Liberal Senator pushes for gay marriage vote

Colin Brinsden
AAP
WA senator seeking parliament gay vote

Just when the Turnbull government would have hoped to have brushed aside the issue of same-sex marriage for the time being, a Liberal senator is about to re-open what has been a deeply divisive matter for the coalition.

West Australian senator Dean Smith is working on a plan to end the "embarrassment" of the nation and legalise same-sex marriage through a conscience vote in parliament, defying his own government's policy of a plebiscite on the issue.

Senator Smith, who is gay, says his private member's bill is well advanced and he intends taking it to the party room for discussion in the near future.

"The bill is important because it will allow the Liberal Party to revisit the issue of marriage once and for all before the next election," Senator Smith told Seven West's Sunday Times.

Only last month, Prime Minister Malcolm Turnbull was forced to rule out a parliamentary vote, even though he is a supporter of same-sex marriage.

That followed a leaked audio of senior frontbencher Christopher Pyne telling supporters a policy change on marriage would come "sooner than everyone thinks" but later apologised for his "ill-chosen and unwise" remarks.

Labor supports a conscience vote, rejecting the government's plebiscite proposal.

"A free vote is the fastest, least expensive, least harmful way to achieve marriage equality," Opposition Leader Bill Shorten said on Sunday.

"Dean Smith agrees with Labor and I know deep down the prime minister agrees with Labor."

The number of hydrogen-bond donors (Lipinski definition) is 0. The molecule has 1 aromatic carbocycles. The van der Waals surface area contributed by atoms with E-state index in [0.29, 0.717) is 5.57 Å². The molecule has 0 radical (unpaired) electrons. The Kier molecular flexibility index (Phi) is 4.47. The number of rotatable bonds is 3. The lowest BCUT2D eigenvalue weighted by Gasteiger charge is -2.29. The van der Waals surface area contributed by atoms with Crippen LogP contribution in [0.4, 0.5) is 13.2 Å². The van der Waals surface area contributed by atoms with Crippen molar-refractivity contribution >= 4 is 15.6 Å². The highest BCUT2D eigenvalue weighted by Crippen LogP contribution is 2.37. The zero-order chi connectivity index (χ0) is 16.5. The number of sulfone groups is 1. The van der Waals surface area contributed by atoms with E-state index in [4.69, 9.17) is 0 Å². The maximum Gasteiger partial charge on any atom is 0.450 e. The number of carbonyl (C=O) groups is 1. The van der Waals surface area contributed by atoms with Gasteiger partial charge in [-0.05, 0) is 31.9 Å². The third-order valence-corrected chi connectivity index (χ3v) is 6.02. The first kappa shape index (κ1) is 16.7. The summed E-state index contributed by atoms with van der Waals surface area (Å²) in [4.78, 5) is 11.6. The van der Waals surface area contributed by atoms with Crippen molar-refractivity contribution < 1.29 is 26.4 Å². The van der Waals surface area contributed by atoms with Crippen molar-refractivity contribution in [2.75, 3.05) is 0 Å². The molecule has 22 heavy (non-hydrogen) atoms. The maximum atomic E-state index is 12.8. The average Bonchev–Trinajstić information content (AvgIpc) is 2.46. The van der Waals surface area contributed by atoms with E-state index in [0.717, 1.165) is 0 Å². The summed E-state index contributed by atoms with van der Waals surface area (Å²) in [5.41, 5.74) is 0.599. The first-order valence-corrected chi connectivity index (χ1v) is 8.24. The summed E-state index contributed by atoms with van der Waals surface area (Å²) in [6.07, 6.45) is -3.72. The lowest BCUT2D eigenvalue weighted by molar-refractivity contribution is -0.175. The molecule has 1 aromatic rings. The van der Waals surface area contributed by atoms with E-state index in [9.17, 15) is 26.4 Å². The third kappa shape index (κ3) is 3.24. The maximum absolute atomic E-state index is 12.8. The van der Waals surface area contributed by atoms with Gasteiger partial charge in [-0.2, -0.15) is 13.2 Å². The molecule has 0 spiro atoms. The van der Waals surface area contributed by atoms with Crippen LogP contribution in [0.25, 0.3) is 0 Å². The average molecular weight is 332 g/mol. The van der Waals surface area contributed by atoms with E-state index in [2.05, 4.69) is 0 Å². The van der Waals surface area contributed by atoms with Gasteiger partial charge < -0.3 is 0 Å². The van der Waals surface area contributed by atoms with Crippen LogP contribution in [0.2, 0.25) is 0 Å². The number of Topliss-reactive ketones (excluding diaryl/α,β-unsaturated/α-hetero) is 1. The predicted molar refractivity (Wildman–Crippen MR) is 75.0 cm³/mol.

He said achieving marriage equality would be a legacy Mr Turnbull could rightly be proud of.

However, an Essential Research poll last week found while almost two-thirds of respondents support same-sex marriage, well over half believe there should be a national vote.

Senator Smith concedes the coalition's plebiscite position is clear, so people should not underestimate the challenge of securing a free vote on the issue.

But he said a Senate report into the government's own draft marriage bill as part of its plebiscite proposal is the blueprint for his own bill and the "most likely pathway for success".

His bill would allow exemptions for religious and other celebrants who did not want to perform a same-sex marriage ceremony.


Senator Smith's endeavours were welcomed by marriage equality advocates and urged politicians to get on with their job.

"Marriage equality is about the dignity and status of hundreds of thousands of Australians, our family members, friends and work colleagues," Australian Marriage Equality's Alex Greenwich said in a statement.

"Today's news shows that more and more politicians are beginning to understand this."

Just.equal's Rodney Croome congratulated Senator Smith but urged him to consult with the LGBTI community to ensure any proposed exemptions do not go further than the LGBTI community would accept.